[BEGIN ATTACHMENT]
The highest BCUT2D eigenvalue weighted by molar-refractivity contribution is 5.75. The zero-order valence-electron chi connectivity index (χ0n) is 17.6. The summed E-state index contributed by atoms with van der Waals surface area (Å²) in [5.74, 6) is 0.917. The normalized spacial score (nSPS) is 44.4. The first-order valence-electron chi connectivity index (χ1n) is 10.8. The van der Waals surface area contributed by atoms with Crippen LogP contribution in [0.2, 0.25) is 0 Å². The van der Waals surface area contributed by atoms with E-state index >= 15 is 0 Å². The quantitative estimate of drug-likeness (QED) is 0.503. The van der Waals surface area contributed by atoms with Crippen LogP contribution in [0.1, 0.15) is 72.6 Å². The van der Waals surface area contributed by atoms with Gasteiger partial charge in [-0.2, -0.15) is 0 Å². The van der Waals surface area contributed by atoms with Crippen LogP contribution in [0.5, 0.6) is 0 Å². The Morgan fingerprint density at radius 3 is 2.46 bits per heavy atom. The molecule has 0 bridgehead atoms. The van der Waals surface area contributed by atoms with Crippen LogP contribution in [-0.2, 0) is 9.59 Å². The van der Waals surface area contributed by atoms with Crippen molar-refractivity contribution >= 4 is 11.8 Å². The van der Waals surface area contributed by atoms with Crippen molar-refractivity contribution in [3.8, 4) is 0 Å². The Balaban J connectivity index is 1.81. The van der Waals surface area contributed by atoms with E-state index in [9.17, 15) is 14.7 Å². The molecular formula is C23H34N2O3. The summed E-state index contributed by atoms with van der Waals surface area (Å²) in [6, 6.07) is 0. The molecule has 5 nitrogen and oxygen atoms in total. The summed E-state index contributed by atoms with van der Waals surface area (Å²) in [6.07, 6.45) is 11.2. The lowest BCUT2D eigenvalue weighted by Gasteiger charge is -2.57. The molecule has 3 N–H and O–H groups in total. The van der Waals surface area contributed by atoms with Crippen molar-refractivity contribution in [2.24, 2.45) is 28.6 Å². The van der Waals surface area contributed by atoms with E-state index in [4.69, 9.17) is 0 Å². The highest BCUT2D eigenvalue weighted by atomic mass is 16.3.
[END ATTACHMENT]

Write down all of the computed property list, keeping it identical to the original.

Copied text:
The highest BCUT2D eigenvalue weighted by molar-refractivity contribution is 5.75. The zero-order valence-electron chi connectivity index (χ0n) is 17.6. The summed E-state index contributed by atoms with van der Waals surface area (Å²) in [5.74, 6) is 0.917. The normalized spacial score (nSPS) is 44.4. The first-order valence-electron chi connectivity index (χ1n) is 10.8. The van der Waals surface area contributed by atoms with Crippen LogP contribution in [0.2, 0.25) is 0 Å². The van der Waals surface area contributed by atoms with E-state index >= 15 is 0 Å². The quantitative estimate of drug-likeness (QED) is 0.503. The van der Waals surface area contributed by atoms with Crippen LogP contribution in [0.1, 0.15) is 72.6 Å². The van der Waals surface area contributed by atoms with Gasteiger partial charge in [-0.2, -0.15) is 0 Å². The van der Waals surface area contributed by atoms with Crippen LogP contribution in [0.5, 0.6) is 0 Å². The Morgan fingerprint density at radius 3 is 2.46 bits per heavy atom. The molecule has 0 bridgehead atoms. The van der Waals surface area contributed by atoms with Crippen LogP contribution in [-0.2, 0) is 9.59 Å². The van der Waals surface area contributed by atoms with Crippen molar-refractivity contribution >= 4 is 11.8 Å². The van der Waals surface area contributed by atoms with Crippen molar-refractivity contribution in [3.8, 4) is 0 Å². The Balaban J connectivity index is 1.81. The van der Waals surface area contributed by atoms with E-state index in [9.17, 15) is 14.7 Å². The molecular formula is C23H34N2O3. The summed E-state index contributed by atoms with van der Waals surface area (Å²) in [6, 6.07) is 0. The molecule has 5 nitrogen and oxygen atoms in total. The summed E-state index contributed by atoms with van der Waals surface area (Å²) in [6.07, 6.45) is 11.2. The lowest BCUT2D eigenvalue weighted by Gasteiger charge is -2.57. The molecule has 3 N–H and O–H groups in total. The van der Waals surface area contributed by atoms with Crippen molar-refractivity contribution in [2.24, 2.45) is 28.6 Å². The van der Waals surface area contributed by atoms with E-state index in [4.69, 9.17) is 0 Å². The highest BCUT2D eigenvalue weighted by atomic mass is 16.3.